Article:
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Associations between calf mortality during days 1 to 90 and herd-level cow and production variables in large Swedish dairy herds

By M. Torsein, M. Jansson-Mörk, A. Lindberg, C. Hallén-Sandgren and C. Berg

Abstract

AbstractThe aim of the study was to describe large Swedish dairy herds with high and low mortality risk in calves during the first 90 d of life, using herd-level data, and to evaluate if high calf mortality risk is associated with other herd-level management variables that influence cow health. A total of 57 Swedish dairy herds met the inclusion criteria of affiliation to the Swedish official milk recording scheme, herd size of ≥140 and ≥160 cows in 2008/2009 and 2009/2010, and calf mortality risks, classified as high (HM; calf mortality risk at least 3.5% in 2008/2009 and 5.5% in 2009/2010; n=28) or low (LM; calf mortality risk less than <1.5% in 2008/2009 and 2009/2010; n=29), and were thus included in the study. The data used in this study were collected from the Swedish Dairy association during the milking year 2009/2010. For LM herds, the calf mortality risk ranged from 0 to 1.46 (median=0.66) in 2008/2009 and from 0 to 1.48 (median=0.67) in 2009/2010. For HM herds, the calf mortality risk ranged from 3.57 to 11.52 (median=6.15) in 2008/2009 and from 5.88 to 18.23 (median=8.39) in 2009/2010. Median age at death was 28 d for HM and 37 d for LM herds. Associations between type of herd (HM or LM) and the production variables were evaluated using multi-correspondence analysis and logistic regression models covering the areas “mortality and culling,” “health,” “herd/production variables,” and “fertility.” Herds with HM risks during d 1 to 90 were associated with higher on-farm mortality rate in cows, lower average milk yield, higher incidence of antibiotic treatment, and a higher proportion of purchased animals. These results indicate that herds with HM risk during d 1 to 90 have coexisting issues concerning cow management and health. Future research is needed to evaluate if identifying HM herds and working with advisory and preventive manners at these herds also can be positive for a reduction of on-farm mortality and antibiotic usage, which are important issues from a global perspective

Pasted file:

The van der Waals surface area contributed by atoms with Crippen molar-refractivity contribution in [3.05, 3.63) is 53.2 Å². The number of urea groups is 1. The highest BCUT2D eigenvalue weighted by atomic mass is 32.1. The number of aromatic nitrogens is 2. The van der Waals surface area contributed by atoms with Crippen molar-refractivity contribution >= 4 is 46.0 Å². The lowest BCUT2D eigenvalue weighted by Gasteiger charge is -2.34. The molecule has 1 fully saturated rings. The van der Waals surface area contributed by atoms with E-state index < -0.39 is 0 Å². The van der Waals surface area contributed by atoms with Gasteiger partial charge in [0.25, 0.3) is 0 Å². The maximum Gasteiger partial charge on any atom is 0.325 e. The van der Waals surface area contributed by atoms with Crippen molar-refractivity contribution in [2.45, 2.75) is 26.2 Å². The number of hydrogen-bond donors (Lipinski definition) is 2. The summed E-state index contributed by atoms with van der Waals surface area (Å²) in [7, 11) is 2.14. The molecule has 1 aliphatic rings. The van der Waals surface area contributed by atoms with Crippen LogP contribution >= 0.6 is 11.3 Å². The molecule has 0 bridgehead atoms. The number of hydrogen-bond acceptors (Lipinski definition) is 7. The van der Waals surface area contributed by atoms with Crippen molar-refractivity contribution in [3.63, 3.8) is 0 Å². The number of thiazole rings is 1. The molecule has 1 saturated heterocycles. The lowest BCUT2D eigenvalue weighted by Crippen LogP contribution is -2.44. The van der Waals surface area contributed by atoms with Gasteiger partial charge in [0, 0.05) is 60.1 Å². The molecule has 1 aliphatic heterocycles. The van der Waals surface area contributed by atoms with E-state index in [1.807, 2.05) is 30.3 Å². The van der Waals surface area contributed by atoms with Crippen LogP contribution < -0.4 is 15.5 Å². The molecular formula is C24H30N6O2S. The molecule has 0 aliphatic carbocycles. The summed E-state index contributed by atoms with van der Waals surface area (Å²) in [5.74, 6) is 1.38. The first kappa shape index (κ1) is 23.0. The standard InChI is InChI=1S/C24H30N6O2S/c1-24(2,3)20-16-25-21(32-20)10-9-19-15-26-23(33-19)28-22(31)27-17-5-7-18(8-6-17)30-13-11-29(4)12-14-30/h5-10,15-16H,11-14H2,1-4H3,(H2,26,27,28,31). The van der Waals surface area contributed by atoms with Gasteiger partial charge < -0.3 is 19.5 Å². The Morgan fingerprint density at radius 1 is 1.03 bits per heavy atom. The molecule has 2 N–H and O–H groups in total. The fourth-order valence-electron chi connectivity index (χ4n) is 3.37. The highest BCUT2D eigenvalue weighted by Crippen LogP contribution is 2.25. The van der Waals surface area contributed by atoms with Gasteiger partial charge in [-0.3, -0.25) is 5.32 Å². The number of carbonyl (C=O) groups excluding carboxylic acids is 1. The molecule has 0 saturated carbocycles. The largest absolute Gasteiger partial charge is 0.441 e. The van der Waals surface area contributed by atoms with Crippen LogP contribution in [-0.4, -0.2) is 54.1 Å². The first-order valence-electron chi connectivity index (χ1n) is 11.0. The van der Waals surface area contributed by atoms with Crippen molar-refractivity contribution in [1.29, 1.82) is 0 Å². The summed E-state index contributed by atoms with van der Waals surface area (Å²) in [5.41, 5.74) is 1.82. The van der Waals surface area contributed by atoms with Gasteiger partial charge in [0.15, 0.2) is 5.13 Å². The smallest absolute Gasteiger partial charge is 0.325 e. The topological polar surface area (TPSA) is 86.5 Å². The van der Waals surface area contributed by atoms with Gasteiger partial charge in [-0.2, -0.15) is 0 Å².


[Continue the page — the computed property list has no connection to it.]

Publisher: American Dairy Science Association®.
Year: 2014
DOI identifier: 10.3168/jds.2014-7949
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